Little is known about the prospective association between community-level social capital and individual-level frailty onset. Therefore, this study aimed to examine the impact of community-level social capital on frailty onset among older adults using 3-year longitudinal data.
This prospective cohort study recruited non-institutionalised older adults from the Japan Gerontological Evaluation Study, established in 2013 and robust older adults were followed up for 3 years. We assessed three aspects of community-level social capital (civic participation, social cohesion and reciprocity), and employed a multilevel logistic regression analysis; frailty was evaluated using the Kihon Checklist questionnaire, which has been widely used as a screening tool for frailty in Japan.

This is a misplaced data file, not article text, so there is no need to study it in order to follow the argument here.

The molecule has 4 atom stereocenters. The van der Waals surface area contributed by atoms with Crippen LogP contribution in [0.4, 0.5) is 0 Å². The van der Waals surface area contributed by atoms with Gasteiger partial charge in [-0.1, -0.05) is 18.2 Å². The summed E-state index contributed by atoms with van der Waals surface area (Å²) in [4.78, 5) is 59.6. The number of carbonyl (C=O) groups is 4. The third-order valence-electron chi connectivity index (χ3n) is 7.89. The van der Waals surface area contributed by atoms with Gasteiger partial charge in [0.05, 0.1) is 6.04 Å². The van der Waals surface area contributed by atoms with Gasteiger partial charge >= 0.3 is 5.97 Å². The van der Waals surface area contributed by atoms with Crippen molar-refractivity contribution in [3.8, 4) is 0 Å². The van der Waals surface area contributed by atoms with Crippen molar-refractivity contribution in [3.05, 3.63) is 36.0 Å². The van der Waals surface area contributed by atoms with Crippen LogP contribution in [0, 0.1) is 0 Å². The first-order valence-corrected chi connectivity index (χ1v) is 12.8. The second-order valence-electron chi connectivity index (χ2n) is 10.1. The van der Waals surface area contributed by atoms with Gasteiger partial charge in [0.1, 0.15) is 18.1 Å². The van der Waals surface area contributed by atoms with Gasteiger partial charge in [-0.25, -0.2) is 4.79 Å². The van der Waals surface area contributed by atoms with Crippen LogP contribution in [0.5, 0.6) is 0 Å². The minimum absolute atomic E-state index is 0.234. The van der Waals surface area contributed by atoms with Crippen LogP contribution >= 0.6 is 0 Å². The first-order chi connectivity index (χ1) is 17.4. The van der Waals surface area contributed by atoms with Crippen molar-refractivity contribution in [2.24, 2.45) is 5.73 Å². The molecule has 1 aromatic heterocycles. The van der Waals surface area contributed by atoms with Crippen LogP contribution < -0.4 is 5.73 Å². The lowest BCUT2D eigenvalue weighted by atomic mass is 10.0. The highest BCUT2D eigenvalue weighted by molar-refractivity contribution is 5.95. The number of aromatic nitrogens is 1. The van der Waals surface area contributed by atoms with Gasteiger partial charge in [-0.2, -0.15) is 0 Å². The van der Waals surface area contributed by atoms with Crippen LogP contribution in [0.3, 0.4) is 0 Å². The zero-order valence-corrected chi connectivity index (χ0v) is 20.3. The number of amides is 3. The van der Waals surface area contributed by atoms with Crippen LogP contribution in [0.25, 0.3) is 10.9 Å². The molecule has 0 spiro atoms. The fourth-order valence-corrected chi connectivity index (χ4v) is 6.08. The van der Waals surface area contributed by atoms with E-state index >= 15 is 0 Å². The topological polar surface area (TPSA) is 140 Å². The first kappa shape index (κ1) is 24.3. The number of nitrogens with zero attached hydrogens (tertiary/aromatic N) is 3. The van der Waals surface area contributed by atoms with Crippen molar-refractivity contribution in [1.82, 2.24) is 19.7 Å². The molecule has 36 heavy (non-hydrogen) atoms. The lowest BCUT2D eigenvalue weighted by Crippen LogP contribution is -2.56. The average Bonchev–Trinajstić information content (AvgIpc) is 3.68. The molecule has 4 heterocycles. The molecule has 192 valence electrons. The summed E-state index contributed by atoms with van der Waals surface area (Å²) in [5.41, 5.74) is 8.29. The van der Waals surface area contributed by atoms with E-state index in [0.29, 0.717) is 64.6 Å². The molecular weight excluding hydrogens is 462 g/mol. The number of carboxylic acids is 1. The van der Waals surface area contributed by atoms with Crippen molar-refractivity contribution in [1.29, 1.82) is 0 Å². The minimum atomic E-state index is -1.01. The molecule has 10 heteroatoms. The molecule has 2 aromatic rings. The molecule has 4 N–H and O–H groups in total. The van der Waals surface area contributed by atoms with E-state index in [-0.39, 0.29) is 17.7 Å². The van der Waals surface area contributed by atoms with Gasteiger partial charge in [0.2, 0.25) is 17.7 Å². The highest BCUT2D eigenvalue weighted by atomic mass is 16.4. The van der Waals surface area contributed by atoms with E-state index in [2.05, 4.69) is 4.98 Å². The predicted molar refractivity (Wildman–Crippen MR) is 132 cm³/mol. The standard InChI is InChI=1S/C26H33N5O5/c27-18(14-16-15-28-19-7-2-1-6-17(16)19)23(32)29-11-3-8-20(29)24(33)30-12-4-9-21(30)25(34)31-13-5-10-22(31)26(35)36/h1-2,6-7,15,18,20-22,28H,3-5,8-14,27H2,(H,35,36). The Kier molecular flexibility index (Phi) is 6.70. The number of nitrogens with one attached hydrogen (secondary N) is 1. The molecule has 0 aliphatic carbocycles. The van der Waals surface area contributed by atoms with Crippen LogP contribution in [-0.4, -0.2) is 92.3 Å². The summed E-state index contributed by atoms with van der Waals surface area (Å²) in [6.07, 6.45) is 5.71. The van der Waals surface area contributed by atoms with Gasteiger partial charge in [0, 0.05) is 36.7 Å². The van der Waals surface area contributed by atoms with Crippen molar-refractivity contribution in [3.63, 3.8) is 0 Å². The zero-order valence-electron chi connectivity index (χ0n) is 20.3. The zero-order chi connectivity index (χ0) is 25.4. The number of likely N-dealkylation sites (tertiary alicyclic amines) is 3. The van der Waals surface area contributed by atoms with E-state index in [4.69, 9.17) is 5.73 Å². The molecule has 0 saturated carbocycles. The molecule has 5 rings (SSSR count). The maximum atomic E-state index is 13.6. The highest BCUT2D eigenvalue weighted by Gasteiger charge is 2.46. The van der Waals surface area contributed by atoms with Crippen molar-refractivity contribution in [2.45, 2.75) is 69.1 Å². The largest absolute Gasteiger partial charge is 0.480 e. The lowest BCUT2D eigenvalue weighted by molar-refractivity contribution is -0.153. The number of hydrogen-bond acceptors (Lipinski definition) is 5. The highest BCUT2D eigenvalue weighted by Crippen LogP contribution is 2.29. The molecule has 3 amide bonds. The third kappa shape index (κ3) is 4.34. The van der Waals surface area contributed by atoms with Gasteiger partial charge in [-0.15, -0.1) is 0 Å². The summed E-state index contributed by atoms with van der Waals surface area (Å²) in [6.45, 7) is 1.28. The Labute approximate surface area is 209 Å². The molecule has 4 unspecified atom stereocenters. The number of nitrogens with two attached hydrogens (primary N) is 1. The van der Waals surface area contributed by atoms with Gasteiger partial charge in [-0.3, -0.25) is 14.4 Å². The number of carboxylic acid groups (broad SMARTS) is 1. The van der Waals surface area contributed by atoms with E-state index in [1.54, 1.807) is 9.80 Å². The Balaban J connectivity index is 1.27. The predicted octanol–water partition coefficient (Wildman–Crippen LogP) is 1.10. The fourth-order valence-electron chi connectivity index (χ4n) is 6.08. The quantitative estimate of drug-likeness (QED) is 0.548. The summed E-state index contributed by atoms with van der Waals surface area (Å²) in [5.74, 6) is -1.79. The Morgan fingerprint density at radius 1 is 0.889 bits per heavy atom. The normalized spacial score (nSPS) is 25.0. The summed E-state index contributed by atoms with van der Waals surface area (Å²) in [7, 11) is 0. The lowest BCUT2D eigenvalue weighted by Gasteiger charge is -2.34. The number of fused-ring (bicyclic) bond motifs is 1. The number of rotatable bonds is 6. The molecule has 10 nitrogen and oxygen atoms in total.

In total, 21 940 older adults (from 384 communities) who were robust at baseline (2013) completed the follow-up survey (2016). Participants’ mean age (SD) was 71.8 (4.9) years, and 51.2% were female. In the follow-up period, frailty onset occurred in 622 participants (2.8%). Regarding community-level social capital variables, civic participation was inversely associated with frailty onset (OR=0.94, 95% CI 0.90 to 0.97, p=0.001), after adjusting for individual-level and community-level covariates. The potential intermediate factors of individual social relationships and health behaviours did not largely change the results. This association was found regardless of individual socioeconomic status.
Living in a community with rich civic participation, such as engagement in social activities, was associated with lower frailty onset among older adults. Community development that fosters social participation is essential for frailty prevention.